Google, known for ambitious projects like photographing the world's streets and building self-driving cars, has pulled the plug on one such epic endeavor: digitizing newspaper archives and putting them online.
The scanning project, started in 2008, was in keeping with the company's mission to "organize the world's information and make it universally accessible and useful."
Google told Search Engine Land in a statement:
We work closely with newspaper partners on a number of initiatives, and as part of the Google News Archives digitization program we collaborated to make older newspapers accessible and searchable online. These have included publications like the London Advertiser in 1895, L’Ami du Lecteur at the turn of the century, and the Milwaukee Sentinel from 1910 to 1995.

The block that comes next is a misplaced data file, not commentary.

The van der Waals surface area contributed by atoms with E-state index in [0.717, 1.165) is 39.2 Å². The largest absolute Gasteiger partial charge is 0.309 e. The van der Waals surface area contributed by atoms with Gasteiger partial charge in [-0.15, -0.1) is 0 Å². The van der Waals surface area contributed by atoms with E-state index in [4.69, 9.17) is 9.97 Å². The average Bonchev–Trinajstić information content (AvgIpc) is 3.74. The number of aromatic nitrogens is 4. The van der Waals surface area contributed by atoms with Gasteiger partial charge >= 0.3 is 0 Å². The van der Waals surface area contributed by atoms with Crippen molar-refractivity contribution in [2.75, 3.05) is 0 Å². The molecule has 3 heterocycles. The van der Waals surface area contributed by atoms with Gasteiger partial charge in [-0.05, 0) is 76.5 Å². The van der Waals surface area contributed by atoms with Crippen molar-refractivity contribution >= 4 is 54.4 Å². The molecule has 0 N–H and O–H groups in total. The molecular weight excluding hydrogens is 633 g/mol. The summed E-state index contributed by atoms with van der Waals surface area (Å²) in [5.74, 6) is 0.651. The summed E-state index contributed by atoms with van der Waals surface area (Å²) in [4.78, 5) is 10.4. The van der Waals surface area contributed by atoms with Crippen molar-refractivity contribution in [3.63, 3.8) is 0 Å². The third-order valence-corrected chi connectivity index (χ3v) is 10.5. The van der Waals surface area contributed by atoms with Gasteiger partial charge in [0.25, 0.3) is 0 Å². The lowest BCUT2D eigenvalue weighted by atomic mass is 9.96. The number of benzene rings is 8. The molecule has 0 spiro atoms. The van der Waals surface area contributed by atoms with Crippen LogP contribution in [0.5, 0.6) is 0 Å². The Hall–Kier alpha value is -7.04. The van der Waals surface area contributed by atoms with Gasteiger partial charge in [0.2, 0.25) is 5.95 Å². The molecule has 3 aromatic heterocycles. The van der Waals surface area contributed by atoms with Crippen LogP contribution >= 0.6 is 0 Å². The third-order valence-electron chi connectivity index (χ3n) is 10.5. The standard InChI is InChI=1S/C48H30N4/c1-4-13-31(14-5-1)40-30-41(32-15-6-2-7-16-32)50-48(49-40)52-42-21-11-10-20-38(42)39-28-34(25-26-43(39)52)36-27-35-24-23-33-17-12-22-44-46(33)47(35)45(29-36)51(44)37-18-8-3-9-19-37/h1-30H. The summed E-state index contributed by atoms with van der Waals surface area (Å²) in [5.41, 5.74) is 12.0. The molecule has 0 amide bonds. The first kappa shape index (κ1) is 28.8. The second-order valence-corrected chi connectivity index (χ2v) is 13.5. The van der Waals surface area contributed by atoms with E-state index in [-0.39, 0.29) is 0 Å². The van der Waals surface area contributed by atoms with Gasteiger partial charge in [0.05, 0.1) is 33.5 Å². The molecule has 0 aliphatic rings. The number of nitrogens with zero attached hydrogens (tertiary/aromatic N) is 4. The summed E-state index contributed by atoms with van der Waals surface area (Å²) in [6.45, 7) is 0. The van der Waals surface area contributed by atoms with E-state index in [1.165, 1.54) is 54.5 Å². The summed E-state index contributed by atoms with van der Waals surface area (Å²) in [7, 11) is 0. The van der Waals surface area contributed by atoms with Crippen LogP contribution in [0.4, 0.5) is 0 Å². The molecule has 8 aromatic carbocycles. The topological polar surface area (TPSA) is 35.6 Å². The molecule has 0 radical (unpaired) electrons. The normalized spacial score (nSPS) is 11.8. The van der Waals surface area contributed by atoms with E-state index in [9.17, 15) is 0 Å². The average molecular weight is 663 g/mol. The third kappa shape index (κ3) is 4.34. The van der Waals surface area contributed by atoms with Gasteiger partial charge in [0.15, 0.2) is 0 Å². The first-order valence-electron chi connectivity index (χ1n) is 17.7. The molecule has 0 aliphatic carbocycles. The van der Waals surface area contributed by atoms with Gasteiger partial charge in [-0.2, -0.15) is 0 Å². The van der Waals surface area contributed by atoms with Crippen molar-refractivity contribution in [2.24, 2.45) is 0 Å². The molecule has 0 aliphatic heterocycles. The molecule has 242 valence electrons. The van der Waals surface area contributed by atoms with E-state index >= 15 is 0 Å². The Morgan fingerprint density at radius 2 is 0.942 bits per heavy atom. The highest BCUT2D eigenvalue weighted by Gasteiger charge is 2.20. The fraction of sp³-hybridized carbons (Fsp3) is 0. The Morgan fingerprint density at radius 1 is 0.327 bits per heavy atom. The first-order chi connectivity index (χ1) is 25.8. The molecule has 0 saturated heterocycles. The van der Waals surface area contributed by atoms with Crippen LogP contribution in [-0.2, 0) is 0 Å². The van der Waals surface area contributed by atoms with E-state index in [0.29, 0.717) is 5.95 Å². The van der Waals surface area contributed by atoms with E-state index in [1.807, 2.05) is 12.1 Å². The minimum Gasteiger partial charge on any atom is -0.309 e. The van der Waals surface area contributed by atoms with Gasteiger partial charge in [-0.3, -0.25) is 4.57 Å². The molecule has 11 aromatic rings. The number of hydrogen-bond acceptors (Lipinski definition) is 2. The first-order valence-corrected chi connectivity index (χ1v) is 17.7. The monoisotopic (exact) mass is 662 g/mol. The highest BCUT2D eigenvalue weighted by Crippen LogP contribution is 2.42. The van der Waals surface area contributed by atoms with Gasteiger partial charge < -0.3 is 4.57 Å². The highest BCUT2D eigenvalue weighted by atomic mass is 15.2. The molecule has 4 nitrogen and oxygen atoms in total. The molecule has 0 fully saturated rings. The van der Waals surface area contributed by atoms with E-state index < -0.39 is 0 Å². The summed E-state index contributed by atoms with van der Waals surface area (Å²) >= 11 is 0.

Users can continue to search digitized newspapers at http://news.google.com/archivesearch, but we don’t plan to introduce any further features or functionality to the Google News Archives and we are no longer accepting new microfilm or digital files for processing.
Google also recently closed its Google Video service, which had been a predecessor to YouTube. These changes could perhaps be part of recently re-installed CEO Larry Page's efforts to refocus the company's efforts.
Have you used Google's online newspaper archive? Was the project a valuable one? Tell us what you think below.